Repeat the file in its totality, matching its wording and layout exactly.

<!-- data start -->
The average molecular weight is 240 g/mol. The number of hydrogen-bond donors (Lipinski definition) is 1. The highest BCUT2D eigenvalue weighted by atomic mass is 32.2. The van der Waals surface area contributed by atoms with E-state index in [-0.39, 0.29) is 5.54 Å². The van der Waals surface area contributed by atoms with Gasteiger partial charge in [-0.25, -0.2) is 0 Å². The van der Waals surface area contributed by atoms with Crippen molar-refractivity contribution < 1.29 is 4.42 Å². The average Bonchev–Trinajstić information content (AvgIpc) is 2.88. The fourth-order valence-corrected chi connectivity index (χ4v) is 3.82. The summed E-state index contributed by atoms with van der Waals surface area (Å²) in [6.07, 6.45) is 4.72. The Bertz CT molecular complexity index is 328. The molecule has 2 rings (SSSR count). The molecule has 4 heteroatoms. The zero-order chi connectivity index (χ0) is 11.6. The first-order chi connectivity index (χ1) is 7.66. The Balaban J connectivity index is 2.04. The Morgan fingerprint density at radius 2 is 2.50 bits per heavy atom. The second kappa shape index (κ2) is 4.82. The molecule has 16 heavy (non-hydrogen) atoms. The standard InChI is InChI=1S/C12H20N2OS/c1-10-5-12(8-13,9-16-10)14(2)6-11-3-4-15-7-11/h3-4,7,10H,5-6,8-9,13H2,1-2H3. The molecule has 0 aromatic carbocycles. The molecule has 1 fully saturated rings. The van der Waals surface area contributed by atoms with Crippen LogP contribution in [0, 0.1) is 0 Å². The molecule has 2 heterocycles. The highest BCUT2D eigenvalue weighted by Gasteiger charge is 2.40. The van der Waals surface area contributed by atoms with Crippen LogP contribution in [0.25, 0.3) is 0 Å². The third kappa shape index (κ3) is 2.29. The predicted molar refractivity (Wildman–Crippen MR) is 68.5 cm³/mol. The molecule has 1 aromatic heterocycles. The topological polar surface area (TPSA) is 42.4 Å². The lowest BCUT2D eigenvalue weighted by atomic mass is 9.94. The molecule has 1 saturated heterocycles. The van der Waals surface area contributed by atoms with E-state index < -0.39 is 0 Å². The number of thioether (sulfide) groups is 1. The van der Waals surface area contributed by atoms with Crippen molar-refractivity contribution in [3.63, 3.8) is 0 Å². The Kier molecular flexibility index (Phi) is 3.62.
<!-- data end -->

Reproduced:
The average molecular weight is 240 g/mol. The number of hydrogen-bond donors (Lipinski definition) is 1. The highest BCUT2D eigenvalue weighted by atomic mass is 32.2. The van der Waals surface area contributed by atoms with E-state index in [-0.39, 0.29) is 5.54 Å². The van der Waals surface area contributed by atoms with Gasteiger partial charge in [-0.25, -0.2) is 0 Å². The van der Waals surface area contributed by atoms with Crippen molar-refractivity contribution < 1.29 is 4.42 Å². The average Bonchev–Trinajstić information content (AvgIpc) is 2.88. The fourth-order valence-corrected chi connectivity index (χ4v) is 3.82. The summed E-state index contributed by atoms with van der Waals surface area (Å²) in [6.07, 6.45) is 4.72. The Bertz CT molecular complexity index is 328. The molecule has 2 rings (SSSR count). The molecule has 4 heteroatoms. The zero-order chi connectivity index (χ0) is 11.6. The first-order chi connectivity index (χ1) is 7.66. The Balaban J connectivity index is 2.04. The Morgan fingerprint density at radius 2 is 2.50 bits per heavy atom. The second kappa shape index (κ2) is 4.82. The molecule has 16 heavy (non-hydrogen) atoms. The standard InChI is InChI=1S/C12H20N2OS/c1-10-5-12(8-13,9-16-10)14(2)6-11-3-4-15-7-11/h3-4,7,10H,5-6,8-9,13H2,1-2H3. The molecule has 0 aromatic carbocycles. The molecule has 1 fully saturated rings. The van der Waals surface area contributed by atoms with Crippen LogP contribution in [0, 0.1) is 0 Å². The molecule has 2 heterocycles. The highest BCUT2D eigenvalue weighted by Gasteiger charge is 2.40. The van der Waals surface area contributed by atoms with Crippen LogP contribution in [0.25, 0.3) is 0 Å². The third kappa shape index (κ3) is 2.29. The predicted molar refractivity (Wildman–Crippen MR) is 68.5 cm³/mol. The molecule has 1 aromatic heterocycles. The topological polar surface area (TPSA) is 42.4 Å². The lowest BCUT2D eigenvalue weighted by atomic mass is 9.94. The molecule has 1 saturated heterocycles. The van der Waals surface area contributed by atoms with E-state index < -0.39 is 0 Å². The number of thioether (sulfide) groups is 1. The van der Waals surface area contributed by atoms with Crippen molar-refractivity contribution in [3.63, 3.8) is 0 Å². The Kier molecular flexibility index (Phi) is 3.62.